But what about politics and religion? Well, I haven’t crossed the religion line, and that is definitely on purpose. I don’t deny my religion, but personally I think discussing religious views is a good way to lose friends, and not a way to influence people. Because I have this belief I stay well clear of religion. On the other hand, for some a hot button topic is politics, and that I do not steer away from. I am a Republican patent attorney who thinks taxes are too high, the government too big and spending to be out of control. I think David Kappos and the USPTO is doing a great job after being dealt a lousy hand. I believe independent inventors and small businesses will innovate and create jobs, leading us out these challenging economic times better than the government could ever contemplate if only the USPTO cuts into the backlog, issues patents in a relevant time frame and government gets out of the way otherwise. That is who I am and everyone that knows me knows it. I love politics, I am a political junkie, I donate to candidates and I participate in the process. There is no way I would be comfortable if I weren’t being true to myself in that way. There is nothing I enjoy more than writing a patent or intellectual property article with a political theme. Of course, that is a bridge you need to consider yourself, it isn’t right for everyone, but having ground rules for yourself makes it easier when you are itching to write something you might regret in the morning.
Finally, some will ask: why write about blogging, or politics or social networking on an intellectual property blog that focuses primarily on patents? My response is simple, and comes from something I learned listening to ESPN Radio personality Colin Cowherd. Colin has a show that airs from 10am EST to 1pm EST everyday on ESPN Radio. He says the demographics show his audience is predominantly male and predominantly upwardly mobile professionals who listen to the show in 15 to 20 minute segments, perhaps as they drive from appointment to appointment during the business day. He also knows, and says, that there are things that this target group finds interesting aside from sports, so while he does a show that is 85% to 90% sports he also talks about business, general motivation, work environments and the like. He frequently ties that back into sports. He does this tangential stuff because these are areas of interest to his audience outside the core, so he attempts to provide interesting and entertaining radio to his audience. His show is for his audience and covering things that are tangential but can be tied into the core make for a much more interesting show. I agree, and I love listening to Colin even when I don’t agree with him.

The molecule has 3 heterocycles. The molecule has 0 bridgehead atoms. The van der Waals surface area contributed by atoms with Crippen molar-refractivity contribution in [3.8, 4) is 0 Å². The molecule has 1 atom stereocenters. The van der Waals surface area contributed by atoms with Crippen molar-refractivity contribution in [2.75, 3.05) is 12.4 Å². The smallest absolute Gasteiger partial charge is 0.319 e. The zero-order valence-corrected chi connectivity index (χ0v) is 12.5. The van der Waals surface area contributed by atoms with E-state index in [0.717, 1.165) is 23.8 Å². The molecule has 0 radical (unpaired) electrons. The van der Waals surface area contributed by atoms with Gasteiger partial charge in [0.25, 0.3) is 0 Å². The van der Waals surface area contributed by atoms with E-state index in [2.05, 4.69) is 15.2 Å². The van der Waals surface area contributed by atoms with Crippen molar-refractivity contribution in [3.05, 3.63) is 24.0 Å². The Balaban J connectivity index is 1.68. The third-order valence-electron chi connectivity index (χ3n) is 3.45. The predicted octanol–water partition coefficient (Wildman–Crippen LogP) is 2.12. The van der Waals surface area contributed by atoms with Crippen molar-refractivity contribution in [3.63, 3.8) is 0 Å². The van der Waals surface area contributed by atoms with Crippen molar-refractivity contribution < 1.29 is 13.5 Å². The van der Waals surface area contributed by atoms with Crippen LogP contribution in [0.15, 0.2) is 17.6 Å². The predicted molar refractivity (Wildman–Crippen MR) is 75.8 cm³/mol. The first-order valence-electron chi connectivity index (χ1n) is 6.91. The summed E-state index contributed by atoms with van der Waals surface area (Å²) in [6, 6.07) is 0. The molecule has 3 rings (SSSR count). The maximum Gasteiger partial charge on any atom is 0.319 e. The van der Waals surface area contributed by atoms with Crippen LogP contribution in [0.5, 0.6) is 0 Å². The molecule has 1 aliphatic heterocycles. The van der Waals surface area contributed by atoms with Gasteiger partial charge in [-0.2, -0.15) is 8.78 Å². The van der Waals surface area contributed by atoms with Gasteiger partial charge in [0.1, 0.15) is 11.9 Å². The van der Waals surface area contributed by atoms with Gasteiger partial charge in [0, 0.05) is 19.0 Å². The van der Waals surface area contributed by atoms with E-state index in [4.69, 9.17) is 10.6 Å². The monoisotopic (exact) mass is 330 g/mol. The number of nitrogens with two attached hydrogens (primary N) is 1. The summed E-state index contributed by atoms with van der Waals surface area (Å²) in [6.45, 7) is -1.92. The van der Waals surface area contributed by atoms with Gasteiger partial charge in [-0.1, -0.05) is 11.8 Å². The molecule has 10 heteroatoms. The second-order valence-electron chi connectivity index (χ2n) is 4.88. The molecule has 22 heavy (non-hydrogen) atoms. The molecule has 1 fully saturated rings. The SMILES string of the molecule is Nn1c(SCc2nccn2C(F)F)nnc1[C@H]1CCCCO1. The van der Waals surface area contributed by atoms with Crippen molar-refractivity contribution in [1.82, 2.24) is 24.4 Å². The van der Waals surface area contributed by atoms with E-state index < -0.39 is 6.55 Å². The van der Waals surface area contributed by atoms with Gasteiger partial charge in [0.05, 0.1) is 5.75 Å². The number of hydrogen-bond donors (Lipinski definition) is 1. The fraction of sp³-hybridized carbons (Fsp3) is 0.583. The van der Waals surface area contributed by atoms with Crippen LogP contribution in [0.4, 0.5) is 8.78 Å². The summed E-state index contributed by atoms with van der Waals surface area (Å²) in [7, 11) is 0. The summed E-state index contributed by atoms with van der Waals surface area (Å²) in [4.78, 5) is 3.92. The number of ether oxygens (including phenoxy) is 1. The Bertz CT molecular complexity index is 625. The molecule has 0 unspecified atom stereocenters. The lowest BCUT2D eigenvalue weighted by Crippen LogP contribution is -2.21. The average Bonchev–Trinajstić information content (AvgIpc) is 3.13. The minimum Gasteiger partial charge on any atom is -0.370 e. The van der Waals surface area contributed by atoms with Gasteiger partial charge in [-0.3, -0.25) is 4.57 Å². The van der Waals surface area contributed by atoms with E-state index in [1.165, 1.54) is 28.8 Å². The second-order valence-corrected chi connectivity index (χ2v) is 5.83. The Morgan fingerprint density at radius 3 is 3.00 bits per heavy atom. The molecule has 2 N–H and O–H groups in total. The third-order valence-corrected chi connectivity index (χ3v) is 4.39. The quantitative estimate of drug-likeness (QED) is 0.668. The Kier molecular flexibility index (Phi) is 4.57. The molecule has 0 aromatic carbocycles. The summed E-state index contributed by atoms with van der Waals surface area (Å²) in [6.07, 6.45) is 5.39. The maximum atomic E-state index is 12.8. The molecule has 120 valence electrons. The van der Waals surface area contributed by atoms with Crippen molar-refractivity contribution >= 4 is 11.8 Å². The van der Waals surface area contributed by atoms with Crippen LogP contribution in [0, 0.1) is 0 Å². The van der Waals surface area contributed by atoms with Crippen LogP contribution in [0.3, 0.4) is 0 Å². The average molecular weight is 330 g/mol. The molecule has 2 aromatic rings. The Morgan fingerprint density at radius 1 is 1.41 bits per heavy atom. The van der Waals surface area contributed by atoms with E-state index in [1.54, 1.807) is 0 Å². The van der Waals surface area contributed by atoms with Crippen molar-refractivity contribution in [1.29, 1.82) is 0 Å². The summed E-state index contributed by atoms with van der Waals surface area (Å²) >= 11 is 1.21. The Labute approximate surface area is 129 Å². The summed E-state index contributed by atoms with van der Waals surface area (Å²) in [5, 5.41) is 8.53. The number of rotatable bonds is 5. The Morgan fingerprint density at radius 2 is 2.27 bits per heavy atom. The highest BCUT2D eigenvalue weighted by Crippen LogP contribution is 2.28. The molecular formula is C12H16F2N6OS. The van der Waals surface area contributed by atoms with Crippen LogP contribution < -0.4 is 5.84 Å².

I guess you could say this “Colin Cowherd principle” is an example of watching and learning from those who are successful. Like any other industry you have to keep moving and keep evolving in a positive manner. There is no point trying to learn from those who fail. I tell inventors all the time if patents are good for Microsoft and Apple why aren’t they good for you? Why would you want to copy the backwards practices of failing companies? Similarly, why would you want to copy those who aren’t successful in the Blogosphere or news industry? That is why I always take it as a compliment when folks comment on articles and say that I am the Fox News of patents. They mean it as an insult, but it sure feels good to hear such lofty praise! It means my plan is working, and I sure love it when a plan comes together!
About the Author
Gene Quinn is a US Patent Attorney, law professor and the founder of IPWatchdog.com. He is also a principal lecturer in the top patent bar review course in the nation, which helps aspiring patent attorneys and patent agents prepare themselves to pass the patent bar exam. Gene started the widely popular intellectual property website IPWatchdog.com in 1999, and since that time the site has had many millions of unique visitors. Gene has been quoted in the Wall Street Journal, the New York Times, the LA Times, USA Today, CNN Money, NPR and various other newspapers and magazines worldwide. He represents individuals, small businesses and start-up corporations. As an electrical engineer with a computer engineering focus his specialty is electronic and computer devices, Internet applications, software and business methods.